The concept of 'food miles' presents an argument to buy goods which have travelled the shortest distance from farm to table, and to discriminate against long-haul transportation, especially air-freighted goods. The long-distance transport of food is associated with additional emissions due to increased transportation coupled with greater packaging, as well as negative impacts on local rural communities, and a disconnection between the public and food and farming. 'Food miles' encapsulates (and is at the vanguard) of the climate change debate. In light of growing international concern over the speed and scale of climate change, the concept of food miles has captured public attention and apparently is changing some consumer's behaviour, although only around one-third of shoppers know of the concept.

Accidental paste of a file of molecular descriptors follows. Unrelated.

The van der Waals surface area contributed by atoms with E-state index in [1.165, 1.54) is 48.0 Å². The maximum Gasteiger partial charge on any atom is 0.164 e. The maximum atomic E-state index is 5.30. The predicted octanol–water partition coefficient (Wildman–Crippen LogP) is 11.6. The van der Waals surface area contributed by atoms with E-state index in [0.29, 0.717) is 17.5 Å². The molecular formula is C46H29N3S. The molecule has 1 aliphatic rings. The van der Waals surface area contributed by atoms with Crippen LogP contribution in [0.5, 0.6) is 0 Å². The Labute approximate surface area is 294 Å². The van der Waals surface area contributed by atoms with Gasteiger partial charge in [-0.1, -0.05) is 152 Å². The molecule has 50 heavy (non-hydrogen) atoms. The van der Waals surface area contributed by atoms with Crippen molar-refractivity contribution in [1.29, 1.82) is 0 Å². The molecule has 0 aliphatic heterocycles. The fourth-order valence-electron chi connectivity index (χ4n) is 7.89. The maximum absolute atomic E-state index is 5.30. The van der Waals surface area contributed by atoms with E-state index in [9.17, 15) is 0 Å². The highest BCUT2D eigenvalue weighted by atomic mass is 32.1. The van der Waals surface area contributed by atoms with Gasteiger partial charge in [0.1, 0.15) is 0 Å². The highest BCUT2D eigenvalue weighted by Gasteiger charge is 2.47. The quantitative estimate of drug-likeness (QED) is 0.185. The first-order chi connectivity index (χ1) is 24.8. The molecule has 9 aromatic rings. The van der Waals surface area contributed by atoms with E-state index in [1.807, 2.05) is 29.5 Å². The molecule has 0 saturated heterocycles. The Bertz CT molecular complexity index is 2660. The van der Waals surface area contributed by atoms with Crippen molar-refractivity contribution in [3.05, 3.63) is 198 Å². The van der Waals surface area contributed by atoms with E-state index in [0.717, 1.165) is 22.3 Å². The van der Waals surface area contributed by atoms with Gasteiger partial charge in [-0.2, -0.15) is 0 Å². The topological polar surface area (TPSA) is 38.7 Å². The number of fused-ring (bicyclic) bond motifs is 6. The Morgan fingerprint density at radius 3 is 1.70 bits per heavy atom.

This paper summarises four commissioned studies on weighing environmental and social impacts of fresh produce exports from sub-Saharan Africa to the UK:
- Sub-Saharan African horticultural exports to the UK and climate change: a literature review by Zoë Lelah Wangler (Fresh Insights 2)
- Virtual water: a case study of green beans and flowers exported to the UK from Africa by Stuart Orr and Ashok Chapagain (Fresh Insights 3)
- A life cycle analysis of UK supermaket imported green beans from Kenya by Andrew Jones (Fresh Insights 4)
- Ecological space and a low-carbon future: crafting space for equitable economic development in Africa by James MacGregor (Fresh Insights 8).
For a shorter 2-page summary see Fresh Perspectives Issue 1. \"Fair miles\"? The concept of \"food miles\" through a sustainable development lens.
International Institute for Environment and Development/ Natural Resources Institute, London, UK, 18 pp.